Editor's pick: Witness concessions on land supply support urban extension

A development of up to 200 dwellings in Cheshire has been approved after an inspector noted the concessions made by the local authority's planning witness regarding housing land supply.

200-003-057 (Image Credit: Tyler Grange LLP)
200-003-057 (Image Credit: Tyler Grange LLP)

The council claimed that an adequate supply of housing land could be demonstrated but its planning witness in cross-examination had made various concessions. These included an acceptance that a full and objective assessment of housing need had not been inadequately justified and market signals such as the requirement for more affordable housing had not been adequately taken into account. In acknowledging these concessions the council’s advocate asserted that they were misplaced and stated that the council maintained its claim that an adequate supply of housing was available.

In reviewing the evidence the inspector agreed that the circumstances of the appeal were unusual and complex but held that a five-year supply of housing land could not be demonstrated. Given the comprehensive nature of concessions made by the council’s witness she ruled that there was little merit in calling the appellant’s housing land supply expert. In future it would be open to the council to produce professional witnesses to support its formal position that an adequate supply of housing land was available should other appeals come forward. Whilst the scheme would involve development in the countryside some impact on its character would result but the benefits to nature conservation and access to a town centre meant that the balance lay in granting permission.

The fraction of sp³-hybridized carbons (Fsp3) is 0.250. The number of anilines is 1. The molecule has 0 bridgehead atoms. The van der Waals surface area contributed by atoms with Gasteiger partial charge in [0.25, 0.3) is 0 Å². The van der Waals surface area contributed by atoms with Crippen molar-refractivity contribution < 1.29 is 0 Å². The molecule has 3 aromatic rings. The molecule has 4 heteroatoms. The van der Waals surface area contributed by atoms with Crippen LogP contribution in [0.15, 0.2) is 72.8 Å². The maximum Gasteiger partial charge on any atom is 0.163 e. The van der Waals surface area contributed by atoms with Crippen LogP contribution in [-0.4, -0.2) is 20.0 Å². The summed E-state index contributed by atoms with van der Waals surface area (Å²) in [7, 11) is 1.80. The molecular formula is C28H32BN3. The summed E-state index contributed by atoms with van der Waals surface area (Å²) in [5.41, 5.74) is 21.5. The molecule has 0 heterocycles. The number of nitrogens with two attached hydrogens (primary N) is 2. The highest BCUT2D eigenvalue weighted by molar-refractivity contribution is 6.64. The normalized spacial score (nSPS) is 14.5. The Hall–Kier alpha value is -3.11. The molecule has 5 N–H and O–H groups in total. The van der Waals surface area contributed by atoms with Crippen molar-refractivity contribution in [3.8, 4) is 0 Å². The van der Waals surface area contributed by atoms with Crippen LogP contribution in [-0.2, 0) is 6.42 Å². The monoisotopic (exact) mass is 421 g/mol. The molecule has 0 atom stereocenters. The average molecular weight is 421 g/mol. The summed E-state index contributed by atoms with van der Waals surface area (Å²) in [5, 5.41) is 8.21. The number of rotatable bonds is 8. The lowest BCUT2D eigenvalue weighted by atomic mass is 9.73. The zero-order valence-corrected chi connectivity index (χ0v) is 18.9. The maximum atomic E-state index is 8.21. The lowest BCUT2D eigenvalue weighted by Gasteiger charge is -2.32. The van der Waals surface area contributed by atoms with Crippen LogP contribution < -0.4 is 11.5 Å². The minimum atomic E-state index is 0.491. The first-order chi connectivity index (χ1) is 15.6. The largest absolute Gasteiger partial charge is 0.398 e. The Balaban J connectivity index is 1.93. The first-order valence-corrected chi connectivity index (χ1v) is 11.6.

In allowing the appeal the inspector decided that no award of costs should be made in favour of the appellant. Notwithstanding the unexpected concessions on housing land supply the council made clear that the oral evidence of the witness did not represent its formal position. In her opinion the council had adequately taken into account previous appeal decisions and the circumstances and evidence of the appeal were different from others within the local authority area. Consequently, no unreasonable behaviour had been demonstrated.

Inspector: Diane Lewis; Inquiry

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